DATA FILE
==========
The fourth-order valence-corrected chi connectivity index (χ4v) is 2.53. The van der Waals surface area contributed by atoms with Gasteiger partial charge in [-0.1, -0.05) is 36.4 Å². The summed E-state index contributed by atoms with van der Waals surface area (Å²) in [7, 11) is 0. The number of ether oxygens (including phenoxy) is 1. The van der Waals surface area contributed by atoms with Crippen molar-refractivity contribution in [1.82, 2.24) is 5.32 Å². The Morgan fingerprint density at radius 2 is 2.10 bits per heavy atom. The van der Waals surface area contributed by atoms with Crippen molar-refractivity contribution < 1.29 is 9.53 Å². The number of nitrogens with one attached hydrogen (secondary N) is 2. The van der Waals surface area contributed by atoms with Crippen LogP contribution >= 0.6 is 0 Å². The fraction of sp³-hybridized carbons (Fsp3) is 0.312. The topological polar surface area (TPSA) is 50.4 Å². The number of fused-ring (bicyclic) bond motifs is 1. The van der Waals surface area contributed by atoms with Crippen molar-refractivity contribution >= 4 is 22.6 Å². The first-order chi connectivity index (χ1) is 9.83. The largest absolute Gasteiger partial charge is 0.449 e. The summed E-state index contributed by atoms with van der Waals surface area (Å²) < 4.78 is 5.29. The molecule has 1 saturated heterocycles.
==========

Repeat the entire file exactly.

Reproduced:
The fourth-order valence-corrected chi connectivity index (χ4v) is 2.53. The van der Waals surface area contributed by atoms with Gasteiger partial charge in [-0.1, -0.05) is 36.4 Å². The summed E-state index contributed by atoms with van der Waals surface area (Å²) in [7, 11) is 0. The number of ether oxygens (including phenoxy) is 1. The van der Waals surface area contributed by atoms with Crippen molar-refractivity contribution in [1.82, 2.24) is 5.32 Å². The Morgan fingerprint density at radius 2 is 2.10 bits per heavy atom. The van der Waals surface area contributed by atoms with Crippen molar-refractivity contribution < 1.29 is 9.53 Å². The number of nitrogens with one attached hydrogen (secondary N) is 2. The van der Waals surface area contributed by atoms with Crippen LogP contribution >= 0.6 is 0 Å². The fraction of sp³-hybridized carbons (Fsp3) is 0.312. The topological polar surface area (TPSA) is 50.4 Å². The number of fused-ring (bicyclic) bond motifs is 1. The van der Waals surface area contributed by atoms with Crippen molar-refractivity contribution >= 4 is 22.6 Å². The first-order chi connectivity index (χ1) is 9.83. The largest absolute Gasteiger partial charge is 0.449 e. The summed E-state index contributed by atoms with van der Waals surface area (Å²) < 4.78 is 5.29. The molecule has 1 saturated heterocycles.